My work for ICA gives me the opportunity to work with the Secretariat team[17] and the elected officers of ICA as well as many of the members from around the world. I am constantly learning – about how other archival traditions do things, what is the latest in archival descriptive standards, what new training resources are being developed. I am able to use my languages, to read, speak, write and translate from and to French and German – I even used my extremely basic Russian recently and working on the conference in Girona[18] later this year, I am picking up a smattering of Catalan! Because I work in the field and am hands-on, I not only get involved in ICA’s organisational and planning policy, but also in the development of the professional programme and ICA’s strategy for supporting professionals and providing practical tools which are in effect global best practice. It is stimulating and inspiring and, just as my practical knowledge and experience helps me fulfil my role for ICA, the broader knowledge I get from the role feeds back in not only to my training projects, but also my practical projects.

A final aspect of my work is what I call “extra-curricula”. The clues are in this article: my work on the Society of Archivists’ SRG committee and for ICA’s SAE. I have always enjoyed getting involved in projects and working for the profession as a whole. These days I have three people I mentor (although really it is more that I act as a critical friend), two through the ARA Registration Scheme and one through her studies at Dundee University. I serve on ARA’s Qualification Accreditation Team, which means I am one of the people who assess the university courses to ensure they meet the profession’s requirements in equipping new professionals with the education, knowledge and skills they need to do the job. I also act as a peer reviewer for the ARA Journal and am often asked to review articles for other journals. As I mentioned at the beginning of the article I am also writing a book – a basic textbook on archives and records management which will hopefully appear later this year.


About to get the boat to Eigg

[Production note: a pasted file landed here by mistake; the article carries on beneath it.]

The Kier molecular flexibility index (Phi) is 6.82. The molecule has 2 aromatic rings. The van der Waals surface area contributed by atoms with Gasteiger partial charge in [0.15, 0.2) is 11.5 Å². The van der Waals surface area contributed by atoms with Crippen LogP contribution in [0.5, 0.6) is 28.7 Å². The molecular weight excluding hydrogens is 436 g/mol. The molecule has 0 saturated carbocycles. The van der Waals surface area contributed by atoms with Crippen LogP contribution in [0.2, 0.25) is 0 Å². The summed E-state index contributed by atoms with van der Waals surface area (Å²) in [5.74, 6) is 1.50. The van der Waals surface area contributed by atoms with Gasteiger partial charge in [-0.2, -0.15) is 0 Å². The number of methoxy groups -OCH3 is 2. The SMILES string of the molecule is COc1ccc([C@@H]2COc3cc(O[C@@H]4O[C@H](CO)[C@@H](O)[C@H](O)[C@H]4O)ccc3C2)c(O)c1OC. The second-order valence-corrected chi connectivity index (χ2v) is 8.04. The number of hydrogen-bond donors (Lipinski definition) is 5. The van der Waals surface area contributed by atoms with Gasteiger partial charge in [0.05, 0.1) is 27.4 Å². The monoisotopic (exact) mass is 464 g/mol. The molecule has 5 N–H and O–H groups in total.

About to get the boat to Eigg

I could write much more about the consultancy projects I’ve worked on over the past 15 years. Once we went to the small isle of Eigg (near Skye) on a rubber dinghy, dressed in oilskin all-in-ones, to look at a collection of archival photographs of the islanders at the beginning of the twentieth century. We had a job where we were given office space in the former duchess’ boudoir in a Norman castle. We were once forced to review records stored in commercial storage in the car park in the middle of the Warwickshire countryside – fortunately it did not rain! One job, in a convent, was severely hindered by the nuns’ eagerness to socialise with us as guests from the outside world.

Winter in Sarajevo

Winter in Sarajevo

I worked – and lived – one winter in Sarajevo setting up a records management programme for the Office of the High representative. One day out walking just outside the city I was warned not to stray off the path because of the many landmines that were still around. I have worked for a fashion designer, with an amazingly beautiful visual archive of clothing designs, and a community theatre company with social campaigns and citizens advice records. But I will save that for another time, in the meantime, I hope this gives a flavour of my work.


Margaret Crockett

Consultant Archivist and Records manager

April 2014




















One comment

  1. Sally

    It is my ultimate goal to become an archive (and possibly records management) consultant so I have found this blog post extremely useful and inspiring.